Can Corals Buffer Climate Change?
A new study suggests that coral reefs have had a way to deal with warmer water conditions long before humans started contributing to this problem. These stunning ecosystems not only contain creatures in every shape, size, and color, but they seem to be albe to act together through a sort of chemical symphony to alter their environment. The data that was collected basically shows that corals can release a chemical that forms clouds over the reef, thereby cooling the water temperature in the immediate area and buffering them slightly against local warming. Mind blowing I know, lets take a look at how it works.
How Do They Do It?
To understand what the corals are doing here, we first need a baseline of coral biology. Corals are calcium secreting organisms that are able to house algae in their tissues which gives them the energy to live and form their skeletons. We know that corals can exist in a range of temperatures generally from 70-82 degrees Fahrenheit, outside of which they will die or expel the algae that lives in their tissues in a process known as coral bleaching.
Now that we have established that, let’s imagine a hot sunny day on the great barrier reef. Sounds pretty good right now doesn’t it? As the corals go about their day, they coat themselves in their natural brilliantly colored sunblock as the tide passes water through their stony fingers. All of a sudden, the cloudless sky has caused the water temperature to start creeping up close to the upper end of their happy zone. Now what? Well in the hundreds of millions of years these creatures have been on this planet, they seem to have been able to work collectively to initiate a chain of events that in effect blocks the sun from heating up the water in their local areas. Here is how it works.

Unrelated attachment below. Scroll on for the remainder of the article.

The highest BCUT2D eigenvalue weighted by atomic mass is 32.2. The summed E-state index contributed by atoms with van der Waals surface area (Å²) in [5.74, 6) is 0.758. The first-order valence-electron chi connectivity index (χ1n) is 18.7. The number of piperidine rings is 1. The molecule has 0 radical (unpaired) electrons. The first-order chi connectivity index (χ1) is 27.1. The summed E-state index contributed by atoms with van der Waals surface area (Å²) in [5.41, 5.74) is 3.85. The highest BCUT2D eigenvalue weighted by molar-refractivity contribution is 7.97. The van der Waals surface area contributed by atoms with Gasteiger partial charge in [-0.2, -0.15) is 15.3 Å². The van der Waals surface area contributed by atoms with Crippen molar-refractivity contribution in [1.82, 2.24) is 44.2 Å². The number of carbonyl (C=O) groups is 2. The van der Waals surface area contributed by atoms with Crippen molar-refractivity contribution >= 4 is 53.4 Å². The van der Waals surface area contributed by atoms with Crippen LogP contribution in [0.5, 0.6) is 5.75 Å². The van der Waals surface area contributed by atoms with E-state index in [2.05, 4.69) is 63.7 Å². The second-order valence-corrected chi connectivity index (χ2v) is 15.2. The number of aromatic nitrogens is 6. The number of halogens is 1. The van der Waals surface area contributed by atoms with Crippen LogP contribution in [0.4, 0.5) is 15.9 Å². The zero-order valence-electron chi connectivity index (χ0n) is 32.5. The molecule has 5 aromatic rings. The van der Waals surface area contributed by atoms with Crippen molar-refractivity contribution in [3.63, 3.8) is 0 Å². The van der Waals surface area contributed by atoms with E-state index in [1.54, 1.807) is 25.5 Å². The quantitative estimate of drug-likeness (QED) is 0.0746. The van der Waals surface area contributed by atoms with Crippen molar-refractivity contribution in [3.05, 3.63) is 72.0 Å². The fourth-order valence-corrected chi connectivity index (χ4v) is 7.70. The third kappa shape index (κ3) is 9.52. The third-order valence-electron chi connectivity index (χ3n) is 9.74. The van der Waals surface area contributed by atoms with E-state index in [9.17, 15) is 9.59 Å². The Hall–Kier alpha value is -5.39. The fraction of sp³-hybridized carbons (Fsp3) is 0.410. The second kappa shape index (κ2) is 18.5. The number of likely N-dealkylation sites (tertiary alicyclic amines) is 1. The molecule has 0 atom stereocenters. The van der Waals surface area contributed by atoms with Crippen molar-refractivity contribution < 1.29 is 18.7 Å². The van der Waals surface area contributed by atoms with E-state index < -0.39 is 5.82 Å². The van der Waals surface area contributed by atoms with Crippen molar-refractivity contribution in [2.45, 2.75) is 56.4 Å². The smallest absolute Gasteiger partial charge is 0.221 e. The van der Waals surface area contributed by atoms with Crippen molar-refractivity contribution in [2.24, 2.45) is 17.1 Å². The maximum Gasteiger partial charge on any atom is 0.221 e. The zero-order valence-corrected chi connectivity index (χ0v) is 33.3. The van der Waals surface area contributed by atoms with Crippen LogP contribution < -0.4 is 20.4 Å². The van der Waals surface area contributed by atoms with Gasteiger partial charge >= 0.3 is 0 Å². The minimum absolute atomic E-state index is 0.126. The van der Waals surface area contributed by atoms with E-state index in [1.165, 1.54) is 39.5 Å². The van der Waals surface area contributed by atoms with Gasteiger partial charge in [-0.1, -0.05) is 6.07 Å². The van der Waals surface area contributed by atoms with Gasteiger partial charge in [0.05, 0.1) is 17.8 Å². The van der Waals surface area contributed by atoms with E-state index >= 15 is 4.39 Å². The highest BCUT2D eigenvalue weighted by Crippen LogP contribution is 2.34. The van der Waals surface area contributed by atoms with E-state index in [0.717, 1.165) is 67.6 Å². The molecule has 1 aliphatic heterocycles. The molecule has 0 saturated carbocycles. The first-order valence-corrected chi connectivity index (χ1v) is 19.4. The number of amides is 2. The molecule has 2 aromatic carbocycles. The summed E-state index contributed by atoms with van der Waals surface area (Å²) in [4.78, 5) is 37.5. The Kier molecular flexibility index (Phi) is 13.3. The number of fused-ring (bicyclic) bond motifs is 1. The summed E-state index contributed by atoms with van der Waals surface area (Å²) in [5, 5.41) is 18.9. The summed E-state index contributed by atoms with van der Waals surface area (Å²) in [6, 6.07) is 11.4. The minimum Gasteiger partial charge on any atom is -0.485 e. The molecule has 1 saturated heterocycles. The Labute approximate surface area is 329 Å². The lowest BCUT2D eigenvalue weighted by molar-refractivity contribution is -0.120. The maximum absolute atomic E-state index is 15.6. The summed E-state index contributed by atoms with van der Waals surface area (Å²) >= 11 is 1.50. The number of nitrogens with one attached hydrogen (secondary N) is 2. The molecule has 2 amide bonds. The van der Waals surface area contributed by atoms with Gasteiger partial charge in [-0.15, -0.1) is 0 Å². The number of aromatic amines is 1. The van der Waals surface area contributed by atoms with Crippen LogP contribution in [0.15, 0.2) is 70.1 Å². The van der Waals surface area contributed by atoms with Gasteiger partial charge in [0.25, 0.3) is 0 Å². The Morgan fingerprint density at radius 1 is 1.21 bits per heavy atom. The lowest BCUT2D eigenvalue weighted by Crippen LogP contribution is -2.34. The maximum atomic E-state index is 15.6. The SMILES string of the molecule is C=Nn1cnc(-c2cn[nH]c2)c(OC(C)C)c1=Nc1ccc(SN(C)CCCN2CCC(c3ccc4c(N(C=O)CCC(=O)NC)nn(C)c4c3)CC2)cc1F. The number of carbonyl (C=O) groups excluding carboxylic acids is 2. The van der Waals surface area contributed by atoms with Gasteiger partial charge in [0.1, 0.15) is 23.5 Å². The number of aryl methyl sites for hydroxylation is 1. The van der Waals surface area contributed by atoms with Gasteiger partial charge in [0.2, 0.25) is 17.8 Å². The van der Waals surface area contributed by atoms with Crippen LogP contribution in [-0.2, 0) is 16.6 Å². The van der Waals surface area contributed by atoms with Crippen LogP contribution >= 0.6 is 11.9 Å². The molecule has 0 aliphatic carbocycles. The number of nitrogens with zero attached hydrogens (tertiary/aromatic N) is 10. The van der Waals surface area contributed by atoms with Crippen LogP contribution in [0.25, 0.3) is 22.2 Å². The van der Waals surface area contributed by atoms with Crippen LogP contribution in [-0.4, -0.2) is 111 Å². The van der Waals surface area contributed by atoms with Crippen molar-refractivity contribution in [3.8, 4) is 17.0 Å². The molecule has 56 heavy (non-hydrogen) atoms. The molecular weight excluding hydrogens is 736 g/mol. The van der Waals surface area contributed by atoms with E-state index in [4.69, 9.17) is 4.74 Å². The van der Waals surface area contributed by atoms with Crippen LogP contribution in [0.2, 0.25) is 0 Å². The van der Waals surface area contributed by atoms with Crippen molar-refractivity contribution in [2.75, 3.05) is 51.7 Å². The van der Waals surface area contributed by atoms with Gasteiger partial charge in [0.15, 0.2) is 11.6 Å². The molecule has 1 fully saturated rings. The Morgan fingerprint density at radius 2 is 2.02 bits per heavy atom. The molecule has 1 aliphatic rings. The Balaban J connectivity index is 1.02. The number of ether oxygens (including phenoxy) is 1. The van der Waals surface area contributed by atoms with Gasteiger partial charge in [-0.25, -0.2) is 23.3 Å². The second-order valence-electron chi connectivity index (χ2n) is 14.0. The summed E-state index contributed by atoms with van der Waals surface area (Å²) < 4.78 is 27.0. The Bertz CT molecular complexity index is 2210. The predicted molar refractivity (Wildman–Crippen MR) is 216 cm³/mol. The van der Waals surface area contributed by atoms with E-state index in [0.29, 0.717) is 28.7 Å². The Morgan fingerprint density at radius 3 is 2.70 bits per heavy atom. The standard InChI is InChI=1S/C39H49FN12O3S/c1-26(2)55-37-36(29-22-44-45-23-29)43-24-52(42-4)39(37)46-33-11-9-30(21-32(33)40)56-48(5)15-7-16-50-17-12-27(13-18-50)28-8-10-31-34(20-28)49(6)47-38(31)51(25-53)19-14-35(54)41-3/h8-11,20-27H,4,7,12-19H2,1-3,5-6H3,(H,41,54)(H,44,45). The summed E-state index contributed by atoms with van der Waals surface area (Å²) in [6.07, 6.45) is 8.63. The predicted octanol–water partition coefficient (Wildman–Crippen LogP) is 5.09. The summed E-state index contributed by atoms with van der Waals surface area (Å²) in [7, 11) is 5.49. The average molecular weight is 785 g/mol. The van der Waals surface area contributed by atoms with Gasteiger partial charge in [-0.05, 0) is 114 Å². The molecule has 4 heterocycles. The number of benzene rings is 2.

Corals release a chemical called dimethylsulphoniopropionate (DMSP) which somehow they are able to all do all at the same time. This DMSP then acts as food for pelagic bacteria that float in the water column. These bacteria take DMSP and convert it to dimethylsulphide (DMS), which is released as a gas into the water. This gas then bubbles up to the oceans surface and is released into the air where it actually spurs clouds to form, shading and cooling the local environment. This multi step process in effect allows corals to walk over and turn off the light switch, amazing!
We have known for a long time that clouds form by water droplets adhering to small particles that are in the air. What we didn’t know was that the corals can directly influence the # of these particles through this DMSP–> DMS process. DMS basically is acting as the particle for the water to adhere to and voila, clouds!
Can This Be Done On a Larger Scale?
Interestingly enough, this process has been known for some time and over the years scientists and NOAA have actually experimented with “cloud seeding” where small particles are dropped from airplanes into the atmosphere to try and spur on cloud formation. This was also something that was theorized could be used to slow down or weaken hurricanes before they make landfall, although I don’t think this has been tried on any large scale with success.
This is just the latest discovery of how nature given enough trial and error time can come up with some pretty amazing stuff. It also makes me wonder how many more complex feedback mechanisms might be out there that we still have yet to discover and learn from.